Steve Snider laughed when I asked him to list every Charlottesville band he’s played in over the years. “There’s like, more than a dozen,” he said. “I’m not totally sure I can even name them all.” Among the most memorable are the jangling indie-rock of the Fingerpainters, the yelping keyboard-punk of Cataract Camp, the anthemic shoegazer metal of A Cosmonaut’s Ruin, the energetic art-rock of Tapeworms, the sprawling hardcore of GD Airlock, and the furious free punk of Great Dads. Some of his bands—like the memorably named Night Prison—only lasted for one show, while others recorded albums and toured repeatedly. Though many of these groups shared members (in addition to Snider), they were stylistically distinct, united by a common left-of-the-dial sensibility and an appealing aggressive energy, anchored by Snider’s powerful, relentlessly exciting drumming.
Snider’s latest band, Golden Glasses, is a solo project. Snider plays drums and sings, simultaneously. The result is unusual, but the formula is unquestionably successful. He has sung in previous bands, despite occupying the drummer’s seat. “When Cataract Camp was on tour, in 2006,” he said, “I’d always be set up before everyone else. And while they were loading in all the amps I’d be sound checking, just playing and singing by myself. One day [guitarist] Thomas Orgren said, ‘You know, I’d be perfectly entertained, just listening to you do that on your own.’”
The project eventually came to fruition at a solo performance at The Bridge PAI in 2010 and was dubbed the Golden Glasses. “I’m a fan of alliteration,” he said. “When you’re named Steve Snider, and play in Cataract Camp, you kind of have to be.”
In recent months, he’s recorded a full-length album Your Chance to Win. “I actually put it on BandCamp just this morning, I signed up for [digital music distribution service] TuneCore, so it should be on Spotify and iTunes pretty soon,” he said. “Right now I just want it out there, being heard, so I’m giving it away. It would be great if there was a label that wanted to press it up on vinyl, but that’s not really something I can afford to do on my own.”
Vocally, Snider speaks as much as sings, talking and shouting in a fragmented monologue, occasionally punctuated by his high, anthemic whine. The live show features a vintage rotary-telephone headset comically mounted on Snider’s face, and the vocals on the record have a similarly compressed, thin quality that contrasts nicely with the crisp drum recording. The songs eschew conventional topics in favor of contextless conversational phrases; repeated refrains include “Uh, Hi! You don’t know me, but… I live in your building?” and “Excuse me sir, I need you to take your hands off me!” One song, “Ephemerol,” is a miniature science-fiction narrative framed as a sketchy lawyers’ late-night infomercial pitch. “Etiquette” is perhaps the most conventional, sounding something like an ’80s D.C. hardcore act with the bass and guitar channels entirely muted.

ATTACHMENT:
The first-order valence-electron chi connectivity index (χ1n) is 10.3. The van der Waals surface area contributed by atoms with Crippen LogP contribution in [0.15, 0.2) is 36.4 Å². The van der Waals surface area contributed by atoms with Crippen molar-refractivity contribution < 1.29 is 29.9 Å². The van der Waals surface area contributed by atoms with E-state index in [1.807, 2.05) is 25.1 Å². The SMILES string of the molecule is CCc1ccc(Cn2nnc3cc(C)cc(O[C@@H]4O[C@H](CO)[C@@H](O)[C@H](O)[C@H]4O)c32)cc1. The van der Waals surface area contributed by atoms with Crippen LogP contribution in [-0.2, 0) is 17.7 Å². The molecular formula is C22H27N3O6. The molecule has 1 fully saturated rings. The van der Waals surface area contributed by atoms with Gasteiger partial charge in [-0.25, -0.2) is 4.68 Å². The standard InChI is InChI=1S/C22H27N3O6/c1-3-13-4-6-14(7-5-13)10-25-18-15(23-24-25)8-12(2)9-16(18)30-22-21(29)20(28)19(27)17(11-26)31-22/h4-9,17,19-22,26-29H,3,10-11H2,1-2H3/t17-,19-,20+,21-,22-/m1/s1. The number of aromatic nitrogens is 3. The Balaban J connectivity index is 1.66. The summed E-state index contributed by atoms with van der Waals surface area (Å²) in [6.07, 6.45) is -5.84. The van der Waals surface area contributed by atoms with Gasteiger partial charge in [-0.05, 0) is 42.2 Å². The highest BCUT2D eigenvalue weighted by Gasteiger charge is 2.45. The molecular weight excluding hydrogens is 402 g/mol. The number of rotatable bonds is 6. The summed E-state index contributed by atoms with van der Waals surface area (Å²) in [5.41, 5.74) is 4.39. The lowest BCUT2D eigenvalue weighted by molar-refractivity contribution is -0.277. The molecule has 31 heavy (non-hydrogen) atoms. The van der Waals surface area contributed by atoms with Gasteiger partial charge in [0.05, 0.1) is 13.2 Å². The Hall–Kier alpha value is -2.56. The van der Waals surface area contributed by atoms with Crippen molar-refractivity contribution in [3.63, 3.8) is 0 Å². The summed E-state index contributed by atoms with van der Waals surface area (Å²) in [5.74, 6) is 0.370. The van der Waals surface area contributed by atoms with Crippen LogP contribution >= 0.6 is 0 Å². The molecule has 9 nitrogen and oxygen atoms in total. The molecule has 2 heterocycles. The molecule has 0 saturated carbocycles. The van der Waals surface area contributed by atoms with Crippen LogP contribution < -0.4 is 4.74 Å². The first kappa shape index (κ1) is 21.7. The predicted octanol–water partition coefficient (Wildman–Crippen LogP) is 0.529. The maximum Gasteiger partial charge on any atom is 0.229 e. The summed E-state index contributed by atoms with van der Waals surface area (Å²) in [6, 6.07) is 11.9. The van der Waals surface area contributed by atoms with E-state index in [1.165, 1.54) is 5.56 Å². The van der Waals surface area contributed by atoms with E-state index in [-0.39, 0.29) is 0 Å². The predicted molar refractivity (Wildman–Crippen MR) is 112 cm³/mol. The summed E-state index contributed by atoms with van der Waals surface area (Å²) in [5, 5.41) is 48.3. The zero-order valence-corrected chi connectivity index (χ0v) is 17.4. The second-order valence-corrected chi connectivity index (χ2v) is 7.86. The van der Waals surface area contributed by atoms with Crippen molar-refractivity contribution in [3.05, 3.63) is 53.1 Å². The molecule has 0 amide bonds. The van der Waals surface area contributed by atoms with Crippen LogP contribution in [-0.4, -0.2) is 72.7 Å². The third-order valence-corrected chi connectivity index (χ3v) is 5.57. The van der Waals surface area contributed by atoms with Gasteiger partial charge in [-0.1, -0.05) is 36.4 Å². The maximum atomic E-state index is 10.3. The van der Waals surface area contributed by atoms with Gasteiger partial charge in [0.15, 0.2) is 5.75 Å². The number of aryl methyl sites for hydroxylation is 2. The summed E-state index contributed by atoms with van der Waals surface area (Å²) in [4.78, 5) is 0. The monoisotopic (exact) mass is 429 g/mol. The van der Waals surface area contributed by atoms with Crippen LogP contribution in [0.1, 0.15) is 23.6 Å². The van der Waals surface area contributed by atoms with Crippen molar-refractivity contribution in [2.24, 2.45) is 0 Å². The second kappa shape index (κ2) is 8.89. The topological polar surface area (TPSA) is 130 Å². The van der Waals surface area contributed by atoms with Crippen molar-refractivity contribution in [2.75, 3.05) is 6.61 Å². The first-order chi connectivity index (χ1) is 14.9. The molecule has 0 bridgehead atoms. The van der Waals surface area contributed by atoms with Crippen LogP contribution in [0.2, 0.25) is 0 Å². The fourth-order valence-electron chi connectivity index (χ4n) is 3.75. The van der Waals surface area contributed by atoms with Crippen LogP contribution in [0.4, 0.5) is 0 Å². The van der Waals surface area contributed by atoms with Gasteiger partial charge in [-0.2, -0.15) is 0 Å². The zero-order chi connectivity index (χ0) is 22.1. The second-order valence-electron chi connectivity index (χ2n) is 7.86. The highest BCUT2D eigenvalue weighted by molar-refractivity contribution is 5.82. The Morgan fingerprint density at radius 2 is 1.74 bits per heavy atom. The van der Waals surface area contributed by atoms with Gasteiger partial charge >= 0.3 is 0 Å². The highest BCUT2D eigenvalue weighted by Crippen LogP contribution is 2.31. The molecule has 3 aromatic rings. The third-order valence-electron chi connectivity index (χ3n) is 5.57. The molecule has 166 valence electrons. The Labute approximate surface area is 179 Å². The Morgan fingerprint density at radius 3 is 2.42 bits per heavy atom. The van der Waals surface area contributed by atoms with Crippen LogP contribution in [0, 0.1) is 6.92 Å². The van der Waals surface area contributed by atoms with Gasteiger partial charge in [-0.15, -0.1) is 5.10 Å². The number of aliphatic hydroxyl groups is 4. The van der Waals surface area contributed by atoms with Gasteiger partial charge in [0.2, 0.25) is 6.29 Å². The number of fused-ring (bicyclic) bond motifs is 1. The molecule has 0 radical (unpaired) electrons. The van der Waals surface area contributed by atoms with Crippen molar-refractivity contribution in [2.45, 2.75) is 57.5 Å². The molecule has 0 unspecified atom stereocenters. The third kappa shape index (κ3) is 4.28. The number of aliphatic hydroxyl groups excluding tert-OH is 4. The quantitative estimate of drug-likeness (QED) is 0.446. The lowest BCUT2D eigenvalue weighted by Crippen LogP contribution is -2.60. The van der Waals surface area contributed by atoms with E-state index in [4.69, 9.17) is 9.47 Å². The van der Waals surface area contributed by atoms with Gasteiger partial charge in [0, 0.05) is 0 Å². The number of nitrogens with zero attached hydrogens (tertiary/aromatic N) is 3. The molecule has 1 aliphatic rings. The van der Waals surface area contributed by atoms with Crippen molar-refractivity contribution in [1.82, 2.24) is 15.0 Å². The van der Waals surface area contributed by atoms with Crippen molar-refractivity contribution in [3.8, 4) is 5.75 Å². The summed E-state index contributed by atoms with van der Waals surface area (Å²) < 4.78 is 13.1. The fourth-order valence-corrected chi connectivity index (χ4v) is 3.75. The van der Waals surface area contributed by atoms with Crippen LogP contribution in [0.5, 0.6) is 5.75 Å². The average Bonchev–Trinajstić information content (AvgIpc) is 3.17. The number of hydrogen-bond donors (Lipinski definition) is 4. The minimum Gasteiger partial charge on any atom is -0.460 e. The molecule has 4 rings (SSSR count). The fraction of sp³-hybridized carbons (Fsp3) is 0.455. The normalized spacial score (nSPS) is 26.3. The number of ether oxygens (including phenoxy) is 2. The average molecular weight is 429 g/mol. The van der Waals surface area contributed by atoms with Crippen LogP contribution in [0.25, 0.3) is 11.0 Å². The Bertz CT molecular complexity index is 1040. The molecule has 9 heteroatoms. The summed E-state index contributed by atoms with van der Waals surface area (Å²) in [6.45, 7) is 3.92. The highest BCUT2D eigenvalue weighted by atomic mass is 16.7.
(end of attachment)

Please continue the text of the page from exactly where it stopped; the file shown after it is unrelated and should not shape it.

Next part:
This not-quite-serious delivery, anchored by the seriously impressive performance, is reminiscent of Sun City Girls or early Captain Beefheart, but the real draw is Snider’s percussion, which can be compared to everything from the Japanese prog-punk duo Ruins to the big band innovations of Buddy Rich. “[Jazz is] a big influence,” he said. “Though I don’t have a degree in it or anything. I didn’t really get to study it, other than playing in jazz groups in school. But if you keep digging on your instrument, you’re going to run across that stuff.”
Freed from the constraints of the rock band format, Snider has the space to show off his technical chops and restless creative energy. Snider was always impressive playing in punk, metal, and hardcore bands, often the highlight of any act he joined, but the solo setting allows him to stretch his range and investigate new territory as a player. “Golden Glasses is kind of a thing that can only happen as a solo performance,” he said. “A lot of it is improv; when you play ‘free’ stuff, and you want it to be cohesive and communicate something, you can either do it solo, or you can do it with a group, where you have to play together for 5 or 10 years before you learn how to communicate well enough to make that work.”
“It’s American,” he says. “It’s so American. We’re all in the race, trying to care for our own stuff — this way, I don’t need to schedule practices. It’s kind of like there’s a lot of bedroom pop and electro now, you can make it in your apartment by yourself. It’s becoming a weird, old art form to play the drums. If you’re a songwriter, why would you ever hire a drummer? You can spend years learning how to play the kit well, or you can spend 10 minutes with a plug-in. I kind of feel like drumming is becoming an anachronistic skill, like glass-blowing.”
Lucky for us, Snider is still practicing his craft, and among the finest contemporary players in Charlottesville, no matter the genre. Golden Glasses performs at the Twisted Branch Tea Bazaar on Friday, January 4th. Will Bollinger and the Spiders and a Harrisonburg act called Guitar as Spacecar open. Doors are at 8:30 and the cover charge is $5.
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